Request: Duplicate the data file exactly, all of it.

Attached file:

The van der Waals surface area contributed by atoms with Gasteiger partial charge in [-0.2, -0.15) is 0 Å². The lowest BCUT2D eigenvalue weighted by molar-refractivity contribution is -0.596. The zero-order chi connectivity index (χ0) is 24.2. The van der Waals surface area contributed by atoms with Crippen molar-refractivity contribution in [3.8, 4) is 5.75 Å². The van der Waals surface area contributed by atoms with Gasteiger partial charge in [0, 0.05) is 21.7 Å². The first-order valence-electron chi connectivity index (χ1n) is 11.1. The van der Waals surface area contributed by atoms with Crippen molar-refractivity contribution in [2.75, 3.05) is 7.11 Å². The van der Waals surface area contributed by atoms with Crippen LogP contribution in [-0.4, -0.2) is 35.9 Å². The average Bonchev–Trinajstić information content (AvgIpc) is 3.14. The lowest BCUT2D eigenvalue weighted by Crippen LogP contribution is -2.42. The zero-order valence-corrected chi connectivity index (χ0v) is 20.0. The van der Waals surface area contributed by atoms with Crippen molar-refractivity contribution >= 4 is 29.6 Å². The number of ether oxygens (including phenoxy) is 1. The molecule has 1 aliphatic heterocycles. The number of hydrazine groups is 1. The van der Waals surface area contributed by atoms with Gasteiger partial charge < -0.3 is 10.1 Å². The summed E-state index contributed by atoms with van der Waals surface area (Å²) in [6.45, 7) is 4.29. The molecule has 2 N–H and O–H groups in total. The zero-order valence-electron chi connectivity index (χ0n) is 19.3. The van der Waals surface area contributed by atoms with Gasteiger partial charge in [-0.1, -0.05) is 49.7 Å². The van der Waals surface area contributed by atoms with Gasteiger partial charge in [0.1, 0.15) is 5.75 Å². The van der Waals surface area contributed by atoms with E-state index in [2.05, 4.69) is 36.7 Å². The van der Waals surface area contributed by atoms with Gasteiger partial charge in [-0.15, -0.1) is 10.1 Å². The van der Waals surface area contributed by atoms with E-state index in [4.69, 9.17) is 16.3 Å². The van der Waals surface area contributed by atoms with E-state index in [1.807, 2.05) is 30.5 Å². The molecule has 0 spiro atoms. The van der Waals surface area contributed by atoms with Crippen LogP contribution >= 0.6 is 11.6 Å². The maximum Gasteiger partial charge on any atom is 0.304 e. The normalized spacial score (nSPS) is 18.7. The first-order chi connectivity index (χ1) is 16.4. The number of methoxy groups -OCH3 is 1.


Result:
The van der Waals surface area contributed by atoms with Gasteiger partial charge in [-0.2, -0.15) is 0 Å². The lowest BCUT2D eigenvalue weighted by molar-refractivity contribution is -0.596. The zero-order chi connectivity index (χ0) is 24.2. The van der Waals surface area contributed by atoms with Crippen molar-refractivity contribution in [3.8, 4) is 5.75 Å². The van der Waals surface area contributed by atoms with Gasteiger partial charge in [0, 0.05) is 21.7 Å². The first-order valence-electron chi connectivity index (χ1n) is 11.1. The van der Waals surface area contributed by atoms with Crippen molar-refractivity contribution in [2.75, 3.05) is 7.11 Å². The van der Waals surface area contributed by atoms with Crippen LogP contribution in [-0.4, -0.2) is 35.9 Å². The average Bonchev–Trinajstić information content (AvgIpc) is 3.14. The lowest BCUT2D eigenvalue weighted by Crippen LogP contribution is -2.42. The zero-order valence-corrected chi connectivity index (χ0v) is 20.0. The van der Waals surface area contributed by atoms with Crippen molar-refractivity contribution >= 4 is 29.6 Å². The number of ether oxygens (including phenoxy) is 1. The molecule has 1 aliphatic heterocycles. The number of hydrazine groups is 1. The van der Waals surface area contributed by atoms with Gasteiger partial charge < -0.3 is 10.1 Å². The summed E-state index contributed by atoms with van der Waals surface area (Å²) in [6.45, 7) is 4.29. The molecule has 2 N–H and O–H groups in total. The zero-order valence-electron chi connectivity index (χ0n) is 19.3. The van der Waals surface area contributed by atoms with Gasteiger partial charge in [-0.1, -0.05) is 49.7 Å². The van der Waals surface area contributed by atoms with Gasteiger partial charge in [0.1, 0.15) is 5.75 Å². The van der Waals surface area contributed by atoms with E-state index in [2.05, 4.69) is 36.7 Å². The van der Waals surface area contributed by atoms with Gasteiger partial charge in [-0.15, -0.1) is 10.1 Å². The van der Waals surface area contributed by atoms with E-state index in [4.69, 9.17) is 16.3 Å². The van der Waals surface area contributed by atoms with E-state index in [1.807, 2.05) is 30.5 Å². The molecule has 0 spiro atoms. The van der Waals surface area contributed by atoms with Crippen LogP contribution >= 0.6 is 11.6 Å². The maximum Gasteiger partial charge on any atom is 0.304 e. The normalized spacial score (nSPS) is 18.7. The first-order chi connectivity index (χ1) is 16.4. The number of methoxy groups -OCH3 is 1.